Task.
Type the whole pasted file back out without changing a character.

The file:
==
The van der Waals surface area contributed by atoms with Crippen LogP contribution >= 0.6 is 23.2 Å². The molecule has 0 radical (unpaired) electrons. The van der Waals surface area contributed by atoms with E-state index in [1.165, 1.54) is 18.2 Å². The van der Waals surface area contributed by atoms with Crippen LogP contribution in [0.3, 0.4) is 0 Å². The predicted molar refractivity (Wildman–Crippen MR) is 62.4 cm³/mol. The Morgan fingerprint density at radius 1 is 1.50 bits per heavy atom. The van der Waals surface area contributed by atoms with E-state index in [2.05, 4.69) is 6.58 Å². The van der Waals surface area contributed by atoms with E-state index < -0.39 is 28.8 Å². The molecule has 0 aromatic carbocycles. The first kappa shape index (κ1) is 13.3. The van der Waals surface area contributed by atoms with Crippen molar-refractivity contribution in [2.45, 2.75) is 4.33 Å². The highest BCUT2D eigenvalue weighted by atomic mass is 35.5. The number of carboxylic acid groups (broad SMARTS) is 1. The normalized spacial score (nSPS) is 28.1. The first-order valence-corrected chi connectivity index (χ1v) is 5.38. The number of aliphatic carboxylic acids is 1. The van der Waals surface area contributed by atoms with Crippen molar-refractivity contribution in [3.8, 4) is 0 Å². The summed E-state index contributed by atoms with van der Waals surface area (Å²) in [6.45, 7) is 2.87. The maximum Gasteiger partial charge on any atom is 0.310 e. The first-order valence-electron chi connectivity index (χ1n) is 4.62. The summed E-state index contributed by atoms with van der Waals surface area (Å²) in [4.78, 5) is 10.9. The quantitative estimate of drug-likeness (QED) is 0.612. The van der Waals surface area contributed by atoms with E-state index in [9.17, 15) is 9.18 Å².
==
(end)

The van der Waals surface area contributed by atoms with Crippen LogP contribution >= 0.6 is 23.2 Å². The molecule has 0 radical (unpaired) electrons. The van der Waals surface area contributed by atoms with E-state index in [1.165, 1.54) is 18.2 Å². The van der Waals surface area contributed by atoms with Crippen LogP contribution in [0.3, 0.4) is 0 Å². The predicted molar refractivity (Wildman–Crippen MR) is 62.4 cm³/mol. The Morgan fingerprint density at radius 1 is 1.50 bits per heavy atom. The van der Waals surface area contributed by atoms with E-state index in [2.05, 4.69) is 6.58 Å². The van der Waals surface area contributed by atoms with E-state index < -0.39 is 28.8 Å². The molecule has 0 aromatic carbocycles. The first kappa shape index (κ1) is 13.3. The van der Waals surface area contributed by atoms with Crippen molar-refractivity contribution in [2.45, 2.75) is 4.33 Å². The highest BCUT2D eigenvalue weighted by atomic mass is 35.5. The number of carboxylic acid groups (broad SMARTS) is 1. The normalized spacial score (nSPS) is 28.1. The first-order valence-corrected chi connectivity index (χ1v) is 5.38. The number of aliphatic carboxylic acids is 1. The van der Waals surface area contributed by atoms with Crippen molar-refractivity contribution in [3.8, 4) is 0 Å². The summed E-state index contributed by atoms with van der Waals surface area (Å²) in [6.45, 7) is 2.87. The maximum Gasteiger partial charge on any atom is 0.310 e. The first-order valence-electron chi connectivity index (χ1n) is 4.62. The summed E-state index contributed by atoms with van der Waals surface area (Å²) in [4.78, 5) is 10.9. The quantitative estimate of drug-likeness (QED) is 0.612. The van der Waals surface area contributed by atoms with E-state index in [9.17, 15) is 9.18 Å².